By: Rachelle Wu
Concerning a glimpse of all things old, lost or forgotten in Singapore, you can still find them on screen. From hawker markets that transformed into shopping malls to the Boat Quay as a port trade, these legendary landmarks found in the country, although gone, have left memories and will never be forgotten just like what can be seen in archives.
Given the urban redevelopments that defined the modern city of Singapore, the diversity of landscapes and architecture adds a significant flavor to a film’s authenticity up till the present day. Here is a list of amazing Singaporean films available to stream in 2022 that encapsulates the urban renewal and transformation of the city:
Ramen Teh (2018)
Directed by Eric Khoo, Ramen Teh is a story about family, separation and reunion, punctuated by the unique melting pot of Singaporean cuisine. A cultural and culinary fusion tale that seeks to warm the heart, unlike most of Eric Khoo’s tales of the dark and perverted underbelly of Singapore society. This tale is one of a Japanese-Chinese chef’s journey to find his long-lost family. It includes the appearance of the apartments of the Housing and Development Board (HDB) as well as crowd-favorite, popular hawker stalls that highlight the city state’s diversity.
Where to watch: Amazon Prime
A Land Imagined (2018)
Written and directed by Yeo Siew Hua, the film touches on the unseen life of Singapore’s migrant workers. It tells the story of a Chinese laborer who vanished while working on a building site of a land reclamation project, and the efforts of a world-weary detective to track him down. The thriller is tied to Singapore’s dramatic transformation – from the importation of sand from other parts of Asia to the expansion of the city’s land – showing its development, for better or for worse.
Where to watch: Netflix
Crazy Rich Asians (2018)
Debuting around the same time with the previous mentioned film, Crazy Rich Asians was a Hollywood box-office hit that stood out for its cultural authenticity, bringing in all-Asian cast and an Asian-American lead. Crazy Rich Asians is a pure escapist fantasy about an Asian-American woman meeting her boyfriend’s colorful and crazy-rich family in Singapore. The modern, opulent lifestyle also showcases some well-known sights, such as the impressive waterfront skyline and the Marina Bay Sands.
Where to watch: Netflix, Amazon Prime, Apple TV
Ilo Ilo (2013)
Director Anthony Chen was only twenty-nine years old when his feature debut, Ilo Ilo, made a smashing premiere at the 2013 Cannes Film Festival, winning the critics over and bagging the Caméra d’Or, becoming the first Singaporean film to ever receive the prestigious honor. Simple and restrained, the ninety-nine-minute family drama follows a family’s growing bond with their newly recruited domestic helper. Inspired by his personal childhood having grown up with a Filipina live-in nanny between the ages of four to twelve, Chen captured a side of middle class Singaporean culture that was not well known to the general public at the time.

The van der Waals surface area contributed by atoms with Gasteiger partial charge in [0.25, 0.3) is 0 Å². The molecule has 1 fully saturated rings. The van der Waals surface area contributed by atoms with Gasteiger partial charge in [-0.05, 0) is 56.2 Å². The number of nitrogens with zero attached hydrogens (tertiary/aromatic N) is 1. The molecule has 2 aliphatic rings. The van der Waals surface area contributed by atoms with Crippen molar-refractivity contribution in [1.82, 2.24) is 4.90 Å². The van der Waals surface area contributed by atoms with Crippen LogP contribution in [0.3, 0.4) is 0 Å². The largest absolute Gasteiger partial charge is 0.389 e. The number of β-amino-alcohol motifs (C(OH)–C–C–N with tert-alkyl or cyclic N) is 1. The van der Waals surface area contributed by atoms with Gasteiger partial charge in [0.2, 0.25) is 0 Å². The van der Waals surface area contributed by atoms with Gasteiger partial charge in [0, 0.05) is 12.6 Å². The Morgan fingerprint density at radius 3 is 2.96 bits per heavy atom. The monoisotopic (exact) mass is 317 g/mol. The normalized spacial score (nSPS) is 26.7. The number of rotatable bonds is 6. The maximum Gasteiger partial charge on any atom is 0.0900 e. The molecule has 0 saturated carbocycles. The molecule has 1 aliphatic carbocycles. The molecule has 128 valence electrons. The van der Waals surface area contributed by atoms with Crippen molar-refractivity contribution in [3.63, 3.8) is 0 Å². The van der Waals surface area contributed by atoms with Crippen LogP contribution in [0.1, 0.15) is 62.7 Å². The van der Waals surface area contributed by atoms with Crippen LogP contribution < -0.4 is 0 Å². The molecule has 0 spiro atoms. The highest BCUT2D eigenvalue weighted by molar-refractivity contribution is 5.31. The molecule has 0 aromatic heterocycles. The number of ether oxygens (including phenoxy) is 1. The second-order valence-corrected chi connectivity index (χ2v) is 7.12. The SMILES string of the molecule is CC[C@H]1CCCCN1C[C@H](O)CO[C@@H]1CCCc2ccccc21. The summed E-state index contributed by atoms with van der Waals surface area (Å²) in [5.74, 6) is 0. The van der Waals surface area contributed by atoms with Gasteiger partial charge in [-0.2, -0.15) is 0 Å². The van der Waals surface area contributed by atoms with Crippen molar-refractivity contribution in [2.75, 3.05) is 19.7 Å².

Where to watch: Amazon prime, Apple TV
Saint Jack (1979)
Way before the upcoming of Crazy Rich Asians, Hollywood had already made its foray into Singapore with a little film called Saint Jack, which was the only American film to ever be entirely shot on location in the country (at the time). Jack Flowers played by Ben Gazzara is America-born hustler who has settled down in Singapore. In the event of acquiring a visa, he works in a Chinese firm, but he spends most of his time running a prostitution ring and dealing with pimps, gangs, and other unwholesome things.
The film features various landmarks in Singapore, showing what the city looks like back in the ‘70s. Today, all remnants of the old world have been given a new coat of paint so some of these might not be recognizable. You can view what these places looked like before and in the present in this video by YouTube user Colin Hexr.
Where to watch: Amazon prime
In 1992, Sandi Tan, along with friends Jasmine Kin Kia Ng and Sophia Siddique Harvey, set out to make a movie in Singapore with the help of a their “mentor” Georges Cardona. But when filming wrapped up, Cardona disappeared, taking all the cans of film with him and crushing the dreams of the young filmmakers. Decades later, the footage was returned to them, dredging up the past and inspiring Sandi Tan to dig into the mystery of Cardona and why he did what he did.
The original road trip movie features shots from all around Singapore, capturing the zeitgeist of ‘90s counter-culture from the point of view of Singaporean teens and their lost and recovered dreams.
Where to watch: Netflix
What is your favorite movie set in Singapore? Share your thoughts in the comments section below!